A Novel Technique for the Assessment of Preoperative Cardiovascular Risk: Reactive Hyperemic Response to Short-Term Exercise

Robert Schier, Jochen Hinkelbein, Hanke Marcus, Ashley Smallwood, Arlene M. Correa, Reza Mehran, Randa El-Zein, Bernhard Riedel
2013 BioMed Research International  
Background. Perioperative vascular function has been widely studied using noninvasive techniques that measure reactive hyperemia as a surrogate marker of vascular function. However, studies are limited to a static setting with patients tested at rest. We hypothesized that exercise would increase reactive hyperemia as measured by digital thermal monitoring (DTM) in association to patients' cardiometabolic risk.Methods. Thirty patients (58 ± 9 years) scheduled for noncardiac surgery were studied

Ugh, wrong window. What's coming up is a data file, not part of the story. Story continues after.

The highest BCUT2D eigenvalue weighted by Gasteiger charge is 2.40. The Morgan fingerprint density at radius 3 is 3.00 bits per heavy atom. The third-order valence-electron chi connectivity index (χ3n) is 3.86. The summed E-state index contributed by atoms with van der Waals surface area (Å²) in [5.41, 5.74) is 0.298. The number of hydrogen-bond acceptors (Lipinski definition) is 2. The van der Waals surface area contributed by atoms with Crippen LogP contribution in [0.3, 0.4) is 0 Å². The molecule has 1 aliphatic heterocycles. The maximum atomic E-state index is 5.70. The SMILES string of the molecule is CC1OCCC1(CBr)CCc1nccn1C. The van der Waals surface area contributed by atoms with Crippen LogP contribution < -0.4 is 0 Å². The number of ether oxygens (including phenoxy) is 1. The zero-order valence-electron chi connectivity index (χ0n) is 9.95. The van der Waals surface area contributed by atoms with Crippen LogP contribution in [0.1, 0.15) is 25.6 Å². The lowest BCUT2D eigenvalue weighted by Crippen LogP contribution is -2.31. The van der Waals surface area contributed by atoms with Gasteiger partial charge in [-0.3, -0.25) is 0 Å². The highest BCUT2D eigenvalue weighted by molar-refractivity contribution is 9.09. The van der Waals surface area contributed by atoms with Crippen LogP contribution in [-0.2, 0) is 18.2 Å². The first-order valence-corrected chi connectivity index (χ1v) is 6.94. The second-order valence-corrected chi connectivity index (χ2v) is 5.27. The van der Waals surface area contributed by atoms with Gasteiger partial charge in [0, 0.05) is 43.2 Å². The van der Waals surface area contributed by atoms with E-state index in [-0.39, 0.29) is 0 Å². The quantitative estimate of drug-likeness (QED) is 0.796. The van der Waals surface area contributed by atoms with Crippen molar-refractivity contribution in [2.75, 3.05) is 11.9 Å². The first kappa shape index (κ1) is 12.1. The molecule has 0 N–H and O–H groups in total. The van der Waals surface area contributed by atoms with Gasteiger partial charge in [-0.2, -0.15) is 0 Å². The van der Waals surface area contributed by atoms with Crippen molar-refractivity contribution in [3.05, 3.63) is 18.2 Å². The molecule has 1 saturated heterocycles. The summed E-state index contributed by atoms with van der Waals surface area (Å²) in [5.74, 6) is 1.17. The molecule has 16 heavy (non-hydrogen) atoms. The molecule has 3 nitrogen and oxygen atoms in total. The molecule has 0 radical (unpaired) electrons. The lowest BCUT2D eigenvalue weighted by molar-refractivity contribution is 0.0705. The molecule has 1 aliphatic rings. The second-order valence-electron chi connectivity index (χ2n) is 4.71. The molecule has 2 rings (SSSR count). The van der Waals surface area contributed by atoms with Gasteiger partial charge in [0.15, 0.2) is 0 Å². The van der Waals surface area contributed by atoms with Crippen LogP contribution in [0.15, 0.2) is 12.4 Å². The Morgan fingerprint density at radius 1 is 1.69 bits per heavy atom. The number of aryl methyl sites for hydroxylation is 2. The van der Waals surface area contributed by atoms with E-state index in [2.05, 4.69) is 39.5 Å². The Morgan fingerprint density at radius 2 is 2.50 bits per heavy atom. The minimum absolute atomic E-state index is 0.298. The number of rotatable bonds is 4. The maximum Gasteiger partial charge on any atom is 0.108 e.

more » ... rospectively. Preoperatively, temperature rebound (TR) following upper arm cuff occlusion was measured before and 10 minutes after exercise. Data are presented as means ± SD. Statistical analysis utilized ANOVA and Fisher's exact test, withPvalues <0.05 regarded as significant.Results. Following exercise, TR-derived parameters increased significantly (absolute: 0.53 ± 0.95 versus 0.04 ± 0.42∘C,P=0.04, and % change: 1.78 ± 3.29 versus 0.14 ± 1.27 %,P=0.03). All patients with preoperative cardiac risk factors had a change in TR (after/before exercise, ΔTR) with values falling in the lower two tertiles of the study population (ΔTR<1.1%).Conclusion. Exercise increased the reactive hyperemic response to ischemia. This dynamic response was blunted in patients with cardiac risk factors. The usability of this short-term effect for the preoperative assessment of endothelial function warrants further study.
doi:10.1155/2013/837130 pmid:23691513 pmcid:PMC3652140 fatcat:tzkcnjmfgzbvtj7cte6y5bnskm